Government to work on laws for condotel model

By Anh Minh   December 2, 2019 | 07:14 am PT
Government to work on laws for condotel model
A large number of condotel projects are located in Nha Trang coastal town in the central Khanh Hoa Province. Photo by Shutterstock/Nguyen Phuc Thanh.
With many investors getting duped by developers, the Ministry of Construction says it will enact new laws to regulate the condotel sector.

The ministry will work on a standard contract between condotel developers and secondary investors, setting out specific rights and responsibilities for buyers and sellers, in addition to strictly controlling money lent by banks to invest in the condotel business model, Deputy Minister of Construction Le Quang Dung said at a government press conference Monday.

He admitted that the biggest problem was that there was no legal corridor for this business model, adding that neither the Law on Tourism, Land Law nor Housing Law have identified this type of business. Therefore, there was no regulation granting ownership or management rights to condotel owners, he added.

The press conference followed the announcement a few days ago from the Empire Group, developer of the Cocobay Da Nang Complex, that it will stop paying shophouse and condotel buyers the annuity it had promised them, citing financial difficulties.

It had guaranteed annual returns of 12 percent on the purchase price of properties until 2026.

Earlier, Bavico, another condotel project in Nha Trang, had promised 15 percent annual returns, only to renegotiate them down to 8 percent, then defaulting on them altogether.

"A condotel pledging annual returns between 12 and 15 percent, which is two or three times higher than bank deposit rates, is far too unreasonable. Condotel returns should at most only be equal to deposit rates," Dung said.

However, the annual returns commitments between condotel developers and secondary investors being a civil matter, the regulatory agencies will only intervene "at an appropriate level," he added.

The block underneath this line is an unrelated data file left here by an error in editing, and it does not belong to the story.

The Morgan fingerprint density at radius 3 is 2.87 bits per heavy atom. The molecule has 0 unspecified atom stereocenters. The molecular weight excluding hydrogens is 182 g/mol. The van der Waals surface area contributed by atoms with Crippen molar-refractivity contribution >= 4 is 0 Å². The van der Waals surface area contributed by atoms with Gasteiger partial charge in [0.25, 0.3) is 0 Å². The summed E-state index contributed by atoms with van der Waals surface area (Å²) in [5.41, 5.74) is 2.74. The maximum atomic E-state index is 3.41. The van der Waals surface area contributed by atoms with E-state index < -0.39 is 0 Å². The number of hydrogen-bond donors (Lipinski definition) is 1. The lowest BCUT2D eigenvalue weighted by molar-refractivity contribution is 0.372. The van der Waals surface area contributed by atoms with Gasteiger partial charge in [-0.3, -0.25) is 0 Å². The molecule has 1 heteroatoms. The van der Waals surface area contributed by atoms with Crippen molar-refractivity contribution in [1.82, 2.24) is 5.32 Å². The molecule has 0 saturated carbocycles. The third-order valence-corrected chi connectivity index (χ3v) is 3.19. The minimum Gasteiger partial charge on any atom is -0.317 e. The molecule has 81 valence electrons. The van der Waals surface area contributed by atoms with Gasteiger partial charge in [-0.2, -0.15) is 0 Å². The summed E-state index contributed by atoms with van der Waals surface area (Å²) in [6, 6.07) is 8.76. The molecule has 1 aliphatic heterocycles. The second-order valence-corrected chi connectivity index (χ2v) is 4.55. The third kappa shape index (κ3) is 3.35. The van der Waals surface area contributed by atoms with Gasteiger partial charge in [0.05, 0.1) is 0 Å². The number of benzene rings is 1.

In accordance with a directive from the Prime Minister, the ministry will study and enact regulations and standards for the operation of condotels by December.

The Ministry of Natural Resources and Environment has been tasked with providing guidance related to ownership and land use rights of condotel owners.

A condotel is typically a hybrid that joins a condominium and a hotel, operating as a commercial hotel even though the units are individually owned. The first condotel project in Vietnam came up in 2013 on a seaside street in the central resort town of Nha Trang.

In 2016, it became a craze, with condotels appearing at coastal resorts alongside villas and other houses. Over the two following years, many developers, small and big, entered the condotel sector with projects dotting the country's entire coastline.

According to real estate services firm CBRE, about 30,000 condotel units had been launched by the end of 2018 and another 3,000 units have been added to the market this year.

Increased competition in the sector saw developers enticing investors with promise of high guaranteed returns on their purchases. Major developers of condotel units or resort villas began to promise guaranteed returns of 5-10 percent per year for 5-10 years, and newer developers promised even more.

Despite real estate experts like Savills and CBRE warning that returns of over 10 percent per year was extremely high and tough to achieve, investors still flocked to buy up the properties.

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